April 7, 2017 | Three UCLA faculty members awarded 2017 Guggenheim Fellowships
This article was originally published by the UCLA Newsroom
One of the nation’s leading immigration law experts, an award-winning writer and an electrical engineer who has pioneered turning smartphones into laboratory-quality detectors have been selected as recipients of 2017 Guggenheim Fellowships.
This year the John Simon Guggenheim Memorial Foundation awarded 173 Guggenheim Fellowships to a diverse array of scholars, artists and scientists. Appointed on the basis of prior achievement and exceptional promise, the successful candidates were chosen from a group of almost 3,000 applicants in the foundation’s 93rd competition.
The recipients from UCLA are:
Hiroshi Motomura, the Susan Westerberg Prager Professor of Law in the UCLA School of Law. Motomura, is the author of two books: “Americans in Waiting: The Lost Story of Immigration and Citizenship in the United States” (Oxford, 2006) and “Immigration Outside the Law” (Oxford, 2014), both of which won the Professional and Scholarly Publishing Award from the Association of American Publishers as the best books on legal studies in their respective years of publication.
For his Guggenheim Fellowship, Motomura will work on a new book examining immigration policy matters. Topics will include whether immigrants’ rights are best understood as a matter of civil rights or human rights; the impact of economic inequality on immigration policy; and the implications of policies that offer immigrants no path to citizenship.
Michelle Huneven, lecturer in the UCLA English department and an award-winning writer currently teaching creative writing to undergrads. Huneven is the author of four critically acclaimed works of fiction. Her first two books “Round Rock” (1997) and “Jamesland” (2003) were named New York Times Notable Books and were finalists for the L.A. Times Book Award. Her third book, “Blame” (2009), was a finalist for the National Book Critics Circle Award and the L.A. Times Book Award. Her most-recent novel “Off Course,” released in 2014 was a New York Times Editor’s Choice. Huneven has also taught at the Iowa Writers Workshop, and served as a senior fiction editor at the Los Angeles Review of Books.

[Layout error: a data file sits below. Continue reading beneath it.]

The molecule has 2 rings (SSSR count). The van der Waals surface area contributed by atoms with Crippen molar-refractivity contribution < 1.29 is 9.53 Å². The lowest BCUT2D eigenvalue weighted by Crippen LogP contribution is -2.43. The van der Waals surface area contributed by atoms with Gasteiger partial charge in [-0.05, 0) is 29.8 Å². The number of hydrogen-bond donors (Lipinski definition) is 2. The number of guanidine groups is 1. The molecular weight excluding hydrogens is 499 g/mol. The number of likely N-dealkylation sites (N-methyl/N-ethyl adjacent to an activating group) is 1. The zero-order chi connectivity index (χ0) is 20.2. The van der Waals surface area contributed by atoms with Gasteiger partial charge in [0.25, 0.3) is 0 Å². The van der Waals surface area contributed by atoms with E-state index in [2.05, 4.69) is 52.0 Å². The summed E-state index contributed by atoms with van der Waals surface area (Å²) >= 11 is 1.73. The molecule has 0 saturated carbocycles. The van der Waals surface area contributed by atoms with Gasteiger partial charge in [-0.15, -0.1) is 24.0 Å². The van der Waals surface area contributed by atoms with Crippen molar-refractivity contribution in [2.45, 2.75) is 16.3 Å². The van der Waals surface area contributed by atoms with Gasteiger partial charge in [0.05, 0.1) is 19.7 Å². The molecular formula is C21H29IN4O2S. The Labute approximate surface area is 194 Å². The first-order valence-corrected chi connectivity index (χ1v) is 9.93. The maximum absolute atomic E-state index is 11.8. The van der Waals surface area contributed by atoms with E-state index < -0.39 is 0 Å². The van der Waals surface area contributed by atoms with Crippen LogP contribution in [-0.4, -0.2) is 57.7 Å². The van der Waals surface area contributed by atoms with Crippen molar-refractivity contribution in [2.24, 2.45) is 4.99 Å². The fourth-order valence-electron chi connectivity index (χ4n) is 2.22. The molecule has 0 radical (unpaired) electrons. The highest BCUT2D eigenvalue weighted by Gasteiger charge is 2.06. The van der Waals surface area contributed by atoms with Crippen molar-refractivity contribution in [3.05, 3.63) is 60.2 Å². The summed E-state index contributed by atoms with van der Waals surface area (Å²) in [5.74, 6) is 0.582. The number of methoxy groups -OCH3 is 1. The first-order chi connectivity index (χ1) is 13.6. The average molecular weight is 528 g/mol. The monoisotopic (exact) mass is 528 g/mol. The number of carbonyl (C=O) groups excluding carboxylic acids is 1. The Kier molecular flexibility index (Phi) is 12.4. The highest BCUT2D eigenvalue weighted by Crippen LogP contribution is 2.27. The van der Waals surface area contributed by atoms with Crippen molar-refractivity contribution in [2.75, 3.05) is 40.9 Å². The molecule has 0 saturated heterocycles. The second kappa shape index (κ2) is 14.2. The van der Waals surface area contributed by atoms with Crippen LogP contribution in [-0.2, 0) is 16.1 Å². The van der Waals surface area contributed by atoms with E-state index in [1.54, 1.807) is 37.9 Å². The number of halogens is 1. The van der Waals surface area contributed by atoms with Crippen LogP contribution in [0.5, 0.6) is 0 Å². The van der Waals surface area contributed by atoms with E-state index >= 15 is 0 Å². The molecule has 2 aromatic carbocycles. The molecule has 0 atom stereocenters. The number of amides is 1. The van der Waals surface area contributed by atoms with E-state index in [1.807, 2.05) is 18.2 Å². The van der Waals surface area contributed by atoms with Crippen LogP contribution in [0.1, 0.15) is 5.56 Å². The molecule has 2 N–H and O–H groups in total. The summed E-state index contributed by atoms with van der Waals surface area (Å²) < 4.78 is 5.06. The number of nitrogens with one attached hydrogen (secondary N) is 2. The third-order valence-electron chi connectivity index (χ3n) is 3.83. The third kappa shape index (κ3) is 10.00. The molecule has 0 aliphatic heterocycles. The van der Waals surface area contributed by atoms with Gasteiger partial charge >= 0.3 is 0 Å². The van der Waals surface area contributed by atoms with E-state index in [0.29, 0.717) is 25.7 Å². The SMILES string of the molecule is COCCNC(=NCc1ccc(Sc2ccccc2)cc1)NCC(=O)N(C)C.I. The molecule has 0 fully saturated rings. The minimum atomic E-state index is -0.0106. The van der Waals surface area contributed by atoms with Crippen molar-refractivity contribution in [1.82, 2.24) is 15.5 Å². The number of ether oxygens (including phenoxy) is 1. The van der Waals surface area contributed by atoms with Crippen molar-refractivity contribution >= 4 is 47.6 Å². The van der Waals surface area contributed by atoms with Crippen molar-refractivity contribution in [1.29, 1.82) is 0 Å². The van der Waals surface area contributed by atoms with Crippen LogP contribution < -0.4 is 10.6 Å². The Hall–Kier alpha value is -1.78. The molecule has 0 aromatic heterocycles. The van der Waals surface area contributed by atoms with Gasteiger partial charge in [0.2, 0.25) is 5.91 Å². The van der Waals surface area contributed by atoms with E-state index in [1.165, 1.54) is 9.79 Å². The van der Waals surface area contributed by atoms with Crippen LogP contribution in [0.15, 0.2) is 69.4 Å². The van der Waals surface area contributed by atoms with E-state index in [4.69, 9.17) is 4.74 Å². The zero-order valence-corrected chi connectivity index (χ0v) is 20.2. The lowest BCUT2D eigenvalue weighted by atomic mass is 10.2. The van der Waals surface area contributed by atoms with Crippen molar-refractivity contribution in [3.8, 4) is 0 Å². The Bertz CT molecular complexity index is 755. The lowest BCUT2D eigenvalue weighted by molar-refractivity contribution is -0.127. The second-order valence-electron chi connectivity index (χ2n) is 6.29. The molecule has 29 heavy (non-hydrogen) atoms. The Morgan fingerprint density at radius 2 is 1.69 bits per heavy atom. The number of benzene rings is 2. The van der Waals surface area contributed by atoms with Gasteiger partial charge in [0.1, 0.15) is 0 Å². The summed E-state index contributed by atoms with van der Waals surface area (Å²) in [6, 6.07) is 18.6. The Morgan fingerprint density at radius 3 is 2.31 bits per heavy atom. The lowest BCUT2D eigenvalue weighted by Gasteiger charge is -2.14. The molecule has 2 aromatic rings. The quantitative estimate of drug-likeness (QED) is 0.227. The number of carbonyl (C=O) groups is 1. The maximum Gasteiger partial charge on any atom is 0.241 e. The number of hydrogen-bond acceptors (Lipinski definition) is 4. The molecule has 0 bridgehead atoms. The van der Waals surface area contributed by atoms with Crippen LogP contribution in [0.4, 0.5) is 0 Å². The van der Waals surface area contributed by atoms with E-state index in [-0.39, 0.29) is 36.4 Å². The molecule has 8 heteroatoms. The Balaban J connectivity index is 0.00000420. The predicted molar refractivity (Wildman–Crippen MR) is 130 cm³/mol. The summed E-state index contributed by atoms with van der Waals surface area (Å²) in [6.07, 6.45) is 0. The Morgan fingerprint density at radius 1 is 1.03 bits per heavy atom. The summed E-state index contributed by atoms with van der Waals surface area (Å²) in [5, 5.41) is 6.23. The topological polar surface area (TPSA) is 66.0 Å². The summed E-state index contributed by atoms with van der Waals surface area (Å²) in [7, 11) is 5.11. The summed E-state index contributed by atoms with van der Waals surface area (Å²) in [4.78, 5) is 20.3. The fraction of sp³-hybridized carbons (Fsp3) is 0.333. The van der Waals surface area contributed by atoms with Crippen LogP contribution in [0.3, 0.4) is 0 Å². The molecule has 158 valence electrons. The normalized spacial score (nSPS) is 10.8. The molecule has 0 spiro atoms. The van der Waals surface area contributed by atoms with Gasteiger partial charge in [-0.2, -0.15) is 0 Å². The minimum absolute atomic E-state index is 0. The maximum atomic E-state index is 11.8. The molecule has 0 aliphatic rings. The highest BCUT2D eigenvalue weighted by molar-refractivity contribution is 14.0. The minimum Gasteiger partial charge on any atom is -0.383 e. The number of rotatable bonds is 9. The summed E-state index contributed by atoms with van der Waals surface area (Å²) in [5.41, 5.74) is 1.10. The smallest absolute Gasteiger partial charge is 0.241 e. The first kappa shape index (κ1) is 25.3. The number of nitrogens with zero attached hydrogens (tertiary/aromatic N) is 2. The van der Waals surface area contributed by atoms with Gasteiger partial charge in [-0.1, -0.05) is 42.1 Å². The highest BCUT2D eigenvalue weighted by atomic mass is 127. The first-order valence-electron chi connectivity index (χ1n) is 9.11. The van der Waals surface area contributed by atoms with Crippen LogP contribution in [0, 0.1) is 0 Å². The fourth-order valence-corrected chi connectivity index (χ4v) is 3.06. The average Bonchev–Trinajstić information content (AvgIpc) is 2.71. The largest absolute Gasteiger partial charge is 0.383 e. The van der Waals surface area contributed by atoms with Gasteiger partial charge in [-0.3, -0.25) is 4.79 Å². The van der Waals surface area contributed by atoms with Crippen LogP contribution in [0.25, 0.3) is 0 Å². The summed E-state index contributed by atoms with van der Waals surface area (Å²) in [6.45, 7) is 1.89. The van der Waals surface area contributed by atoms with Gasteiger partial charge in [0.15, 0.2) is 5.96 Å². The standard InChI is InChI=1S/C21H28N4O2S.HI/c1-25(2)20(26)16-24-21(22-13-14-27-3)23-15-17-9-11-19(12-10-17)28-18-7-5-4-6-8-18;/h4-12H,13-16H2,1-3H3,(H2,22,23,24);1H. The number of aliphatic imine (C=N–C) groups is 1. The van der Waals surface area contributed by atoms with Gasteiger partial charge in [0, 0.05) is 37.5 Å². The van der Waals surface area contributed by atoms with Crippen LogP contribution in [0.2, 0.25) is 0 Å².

Huneven will use the Fellowship grant to finish a novel currently in progress.
Aydogan Ozcan, the Chancellor’s Professor of Electrical Engineering and Bioengineering and associate director of the California NanoSystems Institute at UCLA, leads research in photonics with applications to nano- and bio-technologies. These advances help put powerful, laboratory-level imaging, sensing and diagnostics technologies into portable, inexpensive, smartphone-based devices designed by computational techniques to address medical and public health needs, particularly in developing countries.
Ozcan is also an HHMI Professor with the Howard Hughes Medical Institute, supervising more than 40 UCLA undergraduate researchers each year. Among his numerous honors, Ozcan received a Presidential Early Career Award for Scientists and Engineers in 2011, the U.S. government’s highest award for researchers at the outset of their careers.
His Guggenheim project is titled “Extreme-throughput computational imaging and sensing of viruses.”
Since its establishment in 1925, the Guggenheim Foundation has granted more than $350 million in fellowships to more than 18,000 people. In a statement about the 2017 fellows, Edward Hirsch, president of the Guggenheim Foundation, said: “These artists and writers, scholars and scientists, represent the best of the best. It’s an honor to be able to support these individuals to do the work they were meant to do.”